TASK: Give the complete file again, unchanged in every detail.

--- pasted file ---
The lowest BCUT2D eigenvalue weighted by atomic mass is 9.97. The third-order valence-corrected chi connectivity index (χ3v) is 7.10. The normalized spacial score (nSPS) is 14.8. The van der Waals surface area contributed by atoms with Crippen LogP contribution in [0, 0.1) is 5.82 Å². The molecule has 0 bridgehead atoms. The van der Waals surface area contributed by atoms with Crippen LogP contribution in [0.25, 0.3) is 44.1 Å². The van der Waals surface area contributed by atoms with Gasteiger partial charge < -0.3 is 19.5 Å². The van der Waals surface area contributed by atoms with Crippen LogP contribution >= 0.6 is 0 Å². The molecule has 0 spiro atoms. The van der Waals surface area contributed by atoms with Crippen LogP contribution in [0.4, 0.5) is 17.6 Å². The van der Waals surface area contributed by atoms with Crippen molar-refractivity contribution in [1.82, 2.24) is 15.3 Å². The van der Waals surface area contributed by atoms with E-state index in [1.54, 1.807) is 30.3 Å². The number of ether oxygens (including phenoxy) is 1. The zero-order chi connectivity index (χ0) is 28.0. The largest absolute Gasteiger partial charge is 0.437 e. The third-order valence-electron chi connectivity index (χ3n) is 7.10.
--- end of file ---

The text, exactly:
The lowest BCUT2D eigenvalue weighted by atomic mass is 9.97. The third-order valence-corrected chi connectivity index (χ3v) is 7.10. The normalized spacial score (nSPS) is 14.8. The van der Waals surface area contributed by atoms with Crippen LogP contribution in [0, 0.1) is 5.82 Å². The molecule has 0 bridgehead atoms. The van der Waals surface area contributed by atoms with Crippen LogP contribution in [0.25, 0.3) is 44.1 Å². The van der Waals surface area contributed by atoms with Gasteiger partial charge < -0.3 is 19.5 Å². The van der Waals surface area contributed by atoms with Crippen LogP contribution >= 0.6 is 0 Å². The molecule has 0 spiro atoms. The van der Waals surface area contributed by atoms with Crippen LogP contribution in [0.4, 0.5) is 17.6 Å². The van der Waals surface area contributed by atoms with Crippen molar-refractivity contribution in [1.82, 2.24) is 15.3 Å². The van der Waals surface area contributed by atoms with E-state index in [1.54, 1.807) is 30.3 Å². The number of ether oxygens (including phenoxy) is 1. The zero-order chi connectivity index (χ0) is 28.0. The largest absolute Gasteiger partial charge is 0.437 e. The third-order valence-electron chi connectivity index (χ3n) is 7.10.